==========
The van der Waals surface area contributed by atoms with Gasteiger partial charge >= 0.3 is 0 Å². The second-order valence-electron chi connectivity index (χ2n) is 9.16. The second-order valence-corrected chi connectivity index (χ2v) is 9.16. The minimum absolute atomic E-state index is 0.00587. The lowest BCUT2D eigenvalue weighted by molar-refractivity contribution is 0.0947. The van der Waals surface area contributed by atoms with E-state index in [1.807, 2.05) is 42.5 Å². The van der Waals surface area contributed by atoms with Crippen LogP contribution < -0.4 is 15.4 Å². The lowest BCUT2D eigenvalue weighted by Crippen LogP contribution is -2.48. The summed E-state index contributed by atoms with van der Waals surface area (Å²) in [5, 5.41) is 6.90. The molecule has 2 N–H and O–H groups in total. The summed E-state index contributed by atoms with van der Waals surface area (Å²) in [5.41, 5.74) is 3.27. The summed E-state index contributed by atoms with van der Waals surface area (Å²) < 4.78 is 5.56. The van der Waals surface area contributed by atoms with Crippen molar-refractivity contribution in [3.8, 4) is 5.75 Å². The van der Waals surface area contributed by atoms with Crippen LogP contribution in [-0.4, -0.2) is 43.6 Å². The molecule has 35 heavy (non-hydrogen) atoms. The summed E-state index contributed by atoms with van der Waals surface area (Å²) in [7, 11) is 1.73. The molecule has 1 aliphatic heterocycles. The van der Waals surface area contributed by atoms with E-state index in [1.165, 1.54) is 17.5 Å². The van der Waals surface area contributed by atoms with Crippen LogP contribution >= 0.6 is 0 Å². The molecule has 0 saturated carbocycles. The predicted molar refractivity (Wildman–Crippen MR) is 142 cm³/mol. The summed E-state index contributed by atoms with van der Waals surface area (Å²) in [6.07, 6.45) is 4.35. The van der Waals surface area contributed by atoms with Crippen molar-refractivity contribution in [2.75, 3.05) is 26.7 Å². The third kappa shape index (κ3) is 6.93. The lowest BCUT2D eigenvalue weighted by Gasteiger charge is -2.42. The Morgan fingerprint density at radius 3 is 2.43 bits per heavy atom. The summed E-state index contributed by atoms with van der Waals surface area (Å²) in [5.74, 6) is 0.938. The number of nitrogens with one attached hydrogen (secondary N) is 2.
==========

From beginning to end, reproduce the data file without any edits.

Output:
The van der Waals surface area contributed by atoms with Gasteiger partial charge >= 0.3 is 0 Å². The second-order valence-electron chi connectivity index (χ2n) is 9.16. The second-order valence-corrected chi connectivity index (χ2v) is 9.16. The minimum absolute atomic E-state index is 0.00587. The lowest BCUT2D eigenvalue weighted by molar-refractivity contribution is 0.0947. The van der Waals surface area contributed by atoms with E-state index in [1.807, 2.05) is 42.5 Å². The van der Waals surface area contributed by atoms with Crippen LogP contribution < -0.4 is 15.4 Å². The lowest BCUT2D eigenvalue weighted by Crippen LogP contribution is -2.48. The summed E-state index contributed by atoms with van der Waals surface area (Å²) in [5, 5.41) is 6.90. The molecule has 2 N–H and O–H groups in total. The summed E-state index contributed by atoms with van der Waals surface area (Å²) in [5.41, 5.74) is 3.27. The summed E-state index contributed by atoms with van der Waals surface area (Å²) < 4.78 is 5.56. The van der Waals surface area contributed by atoms with Crippen molar-refractivity contribution in [3.8, 4) is 5.75 Å². The van der Waals surface area contributed by atoms with Crippen LogP contribution in [-0.4, -0.2) is 43.6 Å². The molecule has 35 heavy (non-hydrogen) atoms. The summed E-state index contributed by atoms with van der Waals surface area (Å²) in [7, 11) is 1.73. The molecule has 1 aliphatic heterocycles. The van der Waals surface area contributed by atoms with E-state index in [1.165, 1.54) is 17.5 Å². The van der Waals surface area contributed by atoms with Crippen LogP contribution >= 0.6 is 0 Å². The molecule has 0 saturated carbocycles. The predicted molar refractivity (Wildman–Crippen MR) is 142 cm³/mol. The summed E-state index contributed by atoms with van der Waals surface area (Å²) in [6.07, 6.45) is 4.35. The van der Waals surface area contributed by atoms with Crippen molar-refractivity contribution in [2.75, 3.05) is 26.7 Å². The third kappa shape index (κ3) is 6.93. The lowest BCUT2D eigenvalue weighted by Gasteiger charge is -2.42. The Morgan fingerprint density at radius 3 is 2.43 bits per heavy atom. The summed E-state index contributed by atoms with van der Waals surface area (Å²) in [5.74, 6) is 0.938. The number of nitrogens with one attached hydrogen (secondary N) is 2.